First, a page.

Ranking MLB's Interleague Rivalries

Ally WilliamsCorrespondent IJune 23, 2012

Ranking MLB's Interleague Rivalries

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    Rivalries. They make up some of the best moments in sports. They add fire to competition, create diehard fan bases and add more fun to a series.

    Interleague rivalries stand apart from those created through division races. Not all teams have an interleague rival. Of those that do, many are natural rivalries, formed as a result of two teams' proximity to the other. Fans choose a side and continue their loyalty year in and year out.

    Each rivalry differs from the next, be it a result of history, geography or the two teams' current playoff chances. For those reasons, here is a rank of the interleague matchups.

11. Mariners vs. Padres

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    The Mariners and Padres don’t have the hate toward one another that you usually see during a rivalry series. Their biggest argument is probably over where they each get to put their equipment at the Peoria facility they share during spring training.

    Neither Seattle nor San Diego have been consistently competitive in recent years, so games between them rarely mean much in terms of standings and playoff hopes. Thus, their rivalry is not as fun.

10. Twins vs. Brewers

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    The rivalry between the Minnesota Twins and Milwaukee Brewers cooled down once the Brew Crew left the American League Central for the National League. The fans travel well to this series, but it seems to be less a huge matchup and more just another interleague game.

    The games are still entertaining, but each side now has a bigger rival with a team in their respective leagues.

9. Rangers vs. Astros

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    This is the last year the Rangers and Astros will be interleague rivals.

    The Lone Star Series between these two Texas teams has never been all that even—since 2001, the Rangers have won nine series meetings to the Astros’ three. This series is hardly even with the Rangers’ recent success and Houston’s…lack thereof.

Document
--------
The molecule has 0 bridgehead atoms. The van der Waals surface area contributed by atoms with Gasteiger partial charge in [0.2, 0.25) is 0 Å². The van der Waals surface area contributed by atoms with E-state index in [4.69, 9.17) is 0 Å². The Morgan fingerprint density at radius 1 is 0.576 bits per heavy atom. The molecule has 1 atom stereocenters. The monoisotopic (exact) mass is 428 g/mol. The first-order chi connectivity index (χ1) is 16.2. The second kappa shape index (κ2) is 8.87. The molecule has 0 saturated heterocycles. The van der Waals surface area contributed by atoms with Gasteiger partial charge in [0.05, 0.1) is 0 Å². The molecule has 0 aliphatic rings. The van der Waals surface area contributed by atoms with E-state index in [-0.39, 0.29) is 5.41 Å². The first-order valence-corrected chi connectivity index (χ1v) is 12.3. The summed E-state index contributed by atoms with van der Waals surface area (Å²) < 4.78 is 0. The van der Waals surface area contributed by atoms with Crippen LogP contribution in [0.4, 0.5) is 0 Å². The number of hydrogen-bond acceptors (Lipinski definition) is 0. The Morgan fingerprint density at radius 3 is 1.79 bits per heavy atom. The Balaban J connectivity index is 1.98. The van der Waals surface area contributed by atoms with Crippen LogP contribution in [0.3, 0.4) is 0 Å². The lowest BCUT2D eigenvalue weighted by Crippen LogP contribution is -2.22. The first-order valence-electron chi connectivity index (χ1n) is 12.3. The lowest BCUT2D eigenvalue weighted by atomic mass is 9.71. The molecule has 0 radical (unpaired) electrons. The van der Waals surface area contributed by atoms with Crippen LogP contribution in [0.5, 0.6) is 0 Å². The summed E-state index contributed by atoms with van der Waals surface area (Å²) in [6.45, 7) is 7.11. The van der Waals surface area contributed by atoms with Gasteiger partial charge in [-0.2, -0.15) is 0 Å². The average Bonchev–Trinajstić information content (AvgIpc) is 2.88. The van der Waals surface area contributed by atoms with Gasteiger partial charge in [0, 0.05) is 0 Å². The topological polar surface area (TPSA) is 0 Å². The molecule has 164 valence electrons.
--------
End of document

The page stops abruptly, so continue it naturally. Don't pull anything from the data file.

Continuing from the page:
When the Astros move to the American League West next season, the two teams will go from interleague rivals to division rivals, and Houston will have to meet up with the Rangers even more frequently.

8. Nationals vs. Orioles

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    The Beltway series is a very new rivalry, but fans of both the Washington Nationals and Baltimore Orioles already feel strongly about their opponent. Mix that with the fact that both teams are actually doing quite well this season, and you have an intriguing matchup.

    This rivalry is newer, so it doesn’t have the historical appeal of other matchups quite yet. Now that the Baltimore-Washington Metropolitan Area once again has two MLB franchises, the competitive spirit is beginning to thrive and should grow over the next few years.

7. Reds vs. Indians

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    The Ohio Cup began before interleague play was officially established, and the Cincinnati Reds and Cleveland Indians have been meeting since 1989’s single-game exhibition.

    The rivalry between these two Ohioan teams doesn’t receive the same recognition that is given to larger-market teams.

    Still, the competition is always exciting, ending with a trophy awarded to the winner of the series each season.

6. Marlins vs. Rays